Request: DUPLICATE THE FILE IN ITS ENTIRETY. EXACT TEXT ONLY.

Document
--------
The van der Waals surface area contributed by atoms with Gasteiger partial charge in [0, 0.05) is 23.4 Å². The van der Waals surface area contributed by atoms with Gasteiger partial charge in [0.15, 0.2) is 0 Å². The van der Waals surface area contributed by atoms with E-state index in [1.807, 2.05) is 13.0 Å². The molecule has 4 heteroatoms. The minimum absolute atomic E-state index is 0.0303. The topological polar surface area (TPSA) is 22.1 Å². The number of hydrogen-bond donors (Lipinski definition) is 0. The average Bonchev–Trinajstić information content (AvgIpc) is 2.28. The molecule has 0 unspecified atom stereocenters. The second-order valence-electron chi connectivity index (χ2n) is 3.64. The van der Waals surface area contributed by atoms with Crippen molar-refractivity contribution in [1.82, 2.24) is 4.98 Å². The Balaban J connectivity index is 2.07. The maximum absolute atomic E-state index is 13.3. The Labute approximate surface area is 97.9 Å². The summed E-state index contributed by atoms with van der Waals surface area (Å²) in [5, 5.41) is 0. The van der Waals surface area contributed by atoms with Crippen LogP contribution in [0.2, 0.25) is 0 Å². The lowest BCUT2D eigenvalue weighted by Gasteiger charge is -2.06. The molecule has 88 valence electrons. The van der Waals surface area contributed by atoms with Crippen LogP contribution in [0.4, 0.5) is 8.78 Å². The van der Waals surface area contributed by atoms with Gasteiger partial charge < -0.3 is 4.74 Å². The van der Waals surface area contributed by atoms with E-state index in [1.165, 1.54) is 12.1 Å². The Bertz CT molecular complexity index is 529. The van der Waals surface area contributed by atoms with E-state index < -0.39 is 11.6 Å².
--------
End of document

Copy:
The van der Waals surface area contributed by atoms with Gasteiger partial charge in [0, 0.05) is 23.4 Å². The van der Waals surface area contributed by atoms with Gasteiger partial charge in [0.15, 0.2) is 0 Å². The van der Waals surface area contributed by atoms with E-state index in [1.807, 2.05) is 13.0 Å². The molecule has 4 heteroatoms. The minimum absolute atomic E-state index is 0.0303. The topological polar surface area (TPSA) is 22.1 Å². The number of hydrogen-bond donors (Lipinski definition) is 0. The average Bonchev–Trinajstić information content (AvgIpc) is 2.28. The molecule has 0 unspecified atom stereocenters. The second-order valence-electron chi connectivity index (χ2n) is 3.64. The van der Waals surface area contributed by atoms with Crippen molar-refractivity contribution in [1.82, 2.24) is 4.98 Å². The Balaban J connectivity index is 2.07. The maximum absolute atomic E-state index is 13.3. The Labute approximate surface area is 97.9 Å². The summed E-state index contributed by atoms with van der Waals surface area (Å²) in [5, 5.41) is 0. The van der Waals surface area contributed by atoms with Crippen LogP contribution in [0.2, 0.25) is 0 Å². The lowest BCUT2D eigenvalue weighted by Gasteiger charge is -2.06. The molecule has 88 valence electrons. The van der Waals surface area contributed by atoms with Crippen LogP contribution in [0.4, 0.5) is 8.78 Å². The van der Waals surface area contributed by atoms with Gasteiger partial charge < -0.3 is 4.74 Å². The van der Waals surface area contributed by atoms with E-state index in [1.165, 1.54) is 12.1 Å². The Bertz CT molecular complexity index is 529. The van der Waals surface area contributed by atoms with E-state index < -0.39 is 11.6 Å².